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Microbiz of the Weekend: Pizza Rovente
June 18, 2015
Amy Schumer, and a long winter nap.
October 30, 2014
Vice and Rogers are partnering to bring a Vice TV network to Canada
John Tory gets a parody Twitter account
Maker Culture
The recent Mini Maker Faire felt like a post-apocalyptic market – but one of those good ones, where they're rebuilding society.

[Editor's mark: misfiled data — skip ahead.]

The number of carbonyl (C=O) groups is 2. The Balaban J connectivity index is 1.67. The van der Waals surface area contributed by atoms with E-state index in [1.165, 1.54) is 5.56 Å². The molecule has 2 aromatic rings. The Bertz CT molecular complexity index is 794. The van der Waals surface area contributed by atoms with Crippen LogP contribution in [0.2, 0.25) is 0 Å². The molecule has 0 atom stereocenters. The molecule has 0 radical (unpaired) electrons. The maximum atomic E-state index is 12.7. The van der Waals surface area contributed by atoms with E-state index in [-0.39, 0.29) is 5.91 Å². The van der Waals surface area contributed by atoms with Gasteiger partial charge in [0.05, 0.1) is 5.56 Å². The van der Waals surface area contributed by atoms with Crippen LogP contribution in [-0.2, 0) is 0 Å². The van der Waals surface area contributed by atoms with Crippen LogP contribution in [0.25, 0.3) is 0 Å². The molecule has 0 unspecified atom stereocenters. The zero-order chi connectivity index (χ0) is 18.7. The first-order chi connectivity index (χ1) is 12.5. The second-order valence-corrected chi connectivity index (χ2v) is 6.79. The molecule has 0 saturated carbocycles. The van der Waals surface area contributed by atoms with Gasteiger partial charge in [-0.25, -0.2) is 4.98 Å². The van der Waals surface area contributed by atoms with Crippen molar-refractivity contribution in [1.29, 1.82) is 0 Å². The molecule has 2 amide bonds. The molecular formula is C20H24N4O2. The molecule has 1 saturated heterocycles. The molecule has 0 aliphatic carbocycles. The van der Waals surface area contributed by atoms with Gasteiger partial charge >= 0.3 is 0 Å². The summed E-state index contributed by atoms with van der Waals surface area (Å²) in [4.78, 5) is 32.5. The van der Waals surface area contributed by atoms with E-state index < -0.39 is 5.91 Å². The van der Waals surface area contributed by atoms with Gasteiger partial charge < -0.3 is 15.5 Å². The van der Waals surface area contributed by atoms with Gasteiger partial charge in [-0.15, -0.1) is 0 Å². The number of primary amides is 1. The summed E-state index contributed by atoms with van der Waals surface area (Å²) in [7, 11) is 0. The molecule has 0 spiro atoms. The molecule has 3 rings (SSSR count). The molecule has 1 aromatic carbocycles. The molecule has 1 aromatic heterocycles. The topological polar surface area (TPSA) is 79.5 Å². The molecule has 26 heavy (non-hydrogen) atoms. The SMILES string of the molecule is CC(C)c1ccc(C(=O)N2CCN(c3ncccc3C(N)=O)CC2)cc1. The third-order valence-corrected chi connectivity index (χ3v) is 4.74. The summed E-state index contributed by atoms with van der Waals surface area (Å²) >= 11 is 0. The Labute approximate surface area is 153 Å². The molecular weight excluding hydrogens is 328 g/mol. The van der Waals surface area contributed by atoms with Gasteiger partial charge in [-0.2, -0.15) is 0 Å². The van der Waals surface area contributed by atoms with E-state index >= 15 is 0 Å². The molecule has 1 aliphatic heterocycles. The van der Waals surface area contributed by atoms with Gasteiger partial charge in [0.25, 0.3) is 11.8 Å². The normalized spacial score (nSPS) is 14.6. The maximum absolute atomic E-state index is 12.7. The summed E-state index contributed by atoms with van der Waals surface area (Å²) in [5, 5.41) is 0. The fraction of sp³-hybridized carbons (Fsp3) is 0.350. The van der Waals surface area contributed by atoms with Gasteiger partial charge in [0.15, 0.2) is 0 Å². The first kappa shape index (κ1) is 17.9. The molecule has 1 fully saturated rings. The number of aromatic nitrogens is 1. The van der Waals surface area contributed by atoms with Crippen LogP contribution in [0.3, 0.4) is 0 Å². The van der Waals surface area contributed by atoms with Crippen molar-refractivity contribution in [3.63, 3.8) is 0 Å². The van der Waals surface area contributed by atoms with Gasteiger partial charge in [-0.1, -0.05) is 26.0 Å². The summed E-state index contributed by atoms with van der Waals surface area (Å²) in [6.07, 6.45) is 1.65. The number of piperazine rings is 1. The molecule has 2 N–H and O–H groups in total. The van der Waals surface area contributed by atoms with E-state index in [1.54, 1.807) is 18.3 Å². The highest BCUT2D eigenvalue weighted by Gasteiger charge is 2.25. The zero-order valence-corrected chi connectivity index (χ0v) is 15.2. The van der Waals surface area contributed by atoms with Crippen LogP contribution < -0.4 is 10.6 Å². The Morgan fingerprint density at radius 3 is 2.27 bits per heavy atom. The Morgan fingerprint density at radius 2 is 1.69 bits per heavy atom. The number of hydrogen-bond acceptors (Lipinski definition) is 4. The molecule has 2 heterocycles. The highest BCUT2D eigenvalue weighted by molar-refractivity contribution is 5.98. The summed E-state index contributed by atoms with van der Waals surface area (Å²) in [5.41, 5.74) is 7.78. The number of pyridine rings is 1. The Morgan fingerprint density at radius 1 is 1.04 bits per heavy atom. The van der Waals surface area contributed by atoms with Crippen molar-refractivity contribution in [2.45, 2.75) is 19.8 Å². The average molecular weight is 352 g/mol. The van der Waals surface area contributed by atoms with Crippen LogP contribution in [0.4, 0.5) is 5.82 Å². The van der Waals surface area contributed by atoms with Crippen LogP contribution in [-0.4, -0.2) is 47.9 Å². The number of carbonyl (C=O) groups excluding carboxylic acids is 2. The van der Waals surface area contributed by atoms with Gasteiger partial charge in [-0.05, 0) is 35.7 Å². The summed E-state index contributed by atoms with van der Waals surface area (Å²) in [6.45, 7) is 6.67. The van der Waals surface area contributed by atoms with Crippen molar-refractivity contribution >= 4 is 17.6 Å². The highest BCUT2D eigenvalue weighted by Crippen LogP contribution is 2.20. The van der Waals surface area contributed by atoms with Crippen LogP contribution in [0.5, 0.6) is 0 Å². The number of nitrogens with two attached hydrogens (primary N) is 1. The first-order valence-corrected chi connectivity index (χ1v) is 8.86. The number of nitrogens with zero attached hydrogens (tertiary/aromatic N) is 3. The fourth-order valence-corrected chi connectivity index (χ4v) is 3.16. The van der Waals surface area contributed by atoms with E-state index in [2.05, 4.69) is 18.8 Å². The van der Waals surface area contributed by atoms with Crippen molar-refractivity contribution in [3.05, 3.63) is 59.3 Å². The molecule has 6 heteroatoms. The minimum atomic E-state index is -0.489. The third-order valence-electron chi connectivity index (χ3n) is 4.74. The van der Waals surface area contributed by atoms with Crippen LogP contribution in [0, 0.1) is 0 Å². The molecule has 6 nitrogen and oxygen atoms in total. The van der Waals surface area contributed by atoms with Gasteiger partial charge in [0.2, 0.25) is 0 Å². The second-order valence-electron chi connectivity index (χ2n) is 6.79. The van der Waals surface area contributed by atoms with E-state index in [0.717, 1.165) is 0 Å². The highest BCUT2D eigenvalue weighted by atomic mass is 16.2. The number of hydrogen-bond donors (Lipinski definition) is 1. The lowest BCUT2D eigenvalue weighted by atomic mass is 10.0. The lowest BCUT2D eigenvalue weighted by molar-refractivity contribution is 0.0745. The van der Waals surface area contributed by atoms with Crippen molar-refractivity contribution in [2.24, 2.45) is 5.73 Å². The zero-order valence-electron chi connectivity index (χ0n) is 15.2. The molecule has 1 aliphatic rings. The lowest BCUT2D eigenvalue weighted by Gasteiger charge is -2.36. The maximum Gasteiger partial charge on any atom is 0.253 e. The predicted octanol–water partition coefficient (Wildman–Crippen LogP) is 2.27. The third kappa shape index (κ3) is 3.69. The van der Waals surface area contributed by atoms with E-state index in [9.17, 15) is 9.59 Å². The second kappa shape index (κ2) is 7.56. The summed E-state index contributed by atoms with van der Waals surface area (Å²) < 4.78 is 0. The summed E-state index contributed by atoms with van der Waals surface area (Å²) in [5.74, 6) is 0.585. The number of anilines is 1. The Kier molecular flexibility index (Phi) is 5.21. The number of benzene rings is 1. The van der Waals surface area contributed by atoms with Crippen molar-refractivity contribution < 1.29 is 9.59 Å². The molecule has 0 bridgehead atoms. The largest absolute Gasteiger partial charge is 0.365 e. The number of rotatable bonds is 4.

(Mun Wai Chau/Treehouse Group) The man in the black-rimmed specs flips the switch on a white frame holding a brass statue. After some coaxing, (“its battery power’s running low…”) an inner frame extends, flips on its axis to reveal a blue painting before settling back into place. Of course: the revolving two-sided art socket, perfect for the engineer who has too much art and not enough wall space. An ingenious solution for something that was never a problem. And that might just be the point. Alan Majer is an inventor (or as his card reads “Mad Scientist at Large”) showing off his stuff at the Mini Maker Faire, held in early May at the Evergreen Brick Works in the Don Valley. The weekend attracts high school students, hackers and hobbyists, who all come to share secrets and show off their latest creations. The Brick Works are a fitting venue; with girders jutting at odd angles above, aisles of brick ovens, splashes of graffiti below, it’s like some kind of post-apocalyptic market. One of those good ones, where they’re rebuilding society. Its name comes from Make magazine, a California-based publication that focuses on DIY projects for the internet age. Bringing it to the Brick Works is the Treehouse Group, a local collective of science-minded citizens, with ties to the MaRS discovery centre. What makes it “Mini” is their licensing of the brand. Treehouse’s eventual goal is to attract one of the full-sized fairs that Make organizes itself, such as the one in San Francisco that drew 80,000 people over its two-days. Maker culture lies at the intersection of art and science. The bead designer using a custom made blowtorch to melt her glass. The dude strumming an electric guitar with green lasers instead of strings, the instrument warbling like a rock ‘n roll Theremin. One of the most astonishing displays at the Mini-Faire is a collection of handmade wooden telescopes, carved in blonde and amber, with the smiling face of the man and the moon on the side. But it’s about more than clever design; they’re perfectly functional. Normand Fullum, their creator, hand grinds each mirror that collects the light inside. The principle, he explains, is the same used by Isaac Newton back in the 1660s and is no less effective today: peek into the viewfinder and you can read the serial numbers stamped onto the girders high up on the ceiling. It’s not just scientists – maker culture is a big tent that also pulls in crafters, artisans, single-batch cookie bakers. But it’s definitely science’s show today, a celebration of all that is tactile in a time of Twitter – and quite literally in the case of one exhibit, an ancient typewriter that is rigged to transmit in 140 characters. Then there’s Aesthetic, a bad-ass trio of engineers, who show off solar-activated rope crawlers and canvases that let you “paint” with light, prototypes for an interactive exhibit they’re assembling for a Calgary science museum. Light rope walker, Aesthetic Studio (Andrew Williamson) Supporting the scene are incubators of Made culture, like Queen St. West institution Active Surplus, always happy to supply would-be inventors with a couple of gears or a bucket of baby legs. And collaborative workshops like InterAccess, HackLab and Site 3 – all of which have been inviting people to try their hand at soldering, programming and modifying all manner of machine. One of the notable things about the Faire is just how accessible it makes science and the idea of innovation. You see it all around you, whether it’s making a remote control train you can pilot with your iphone, or plastic objects fashioned on a 3-D printer like the makerbot. Each table had something that reconnected you with the idea of how simple discovery can be. I went to the Maker Mini-Faire because I have an interest in Made culture. I’ve been writing and producing the Made In Toronto video series here at the Standard. We were curious about this fascination that the web seems to have, in places like Boing Boing, with what should be its opposite: those who grapple with “things” in real life. Over the last month we’ve spoken to a butcher, a baker, and a candlestick maker (all right that last one is sort of a steampunk lighting designer, but close enough). It’s easy to idolize anyone who makes things with their hands these days, especially if you spend your time sitting under fluorescent lights staring at a computer. There’s a longing for a life unplugged, using your own sweat and the tools of your trade. But that way lies nostalgia, a valuing of the past for past’s sake, a sort of snobbery for only the most expensive handcrafted goods. What’s better is that whatever you’re doing, you’re doing it for its own sake, whether it’s the perfect wooden telescope or a two-sided art socket. And in that fashion, maker culture is here to remind us that our own creativity is just waiting to be found.

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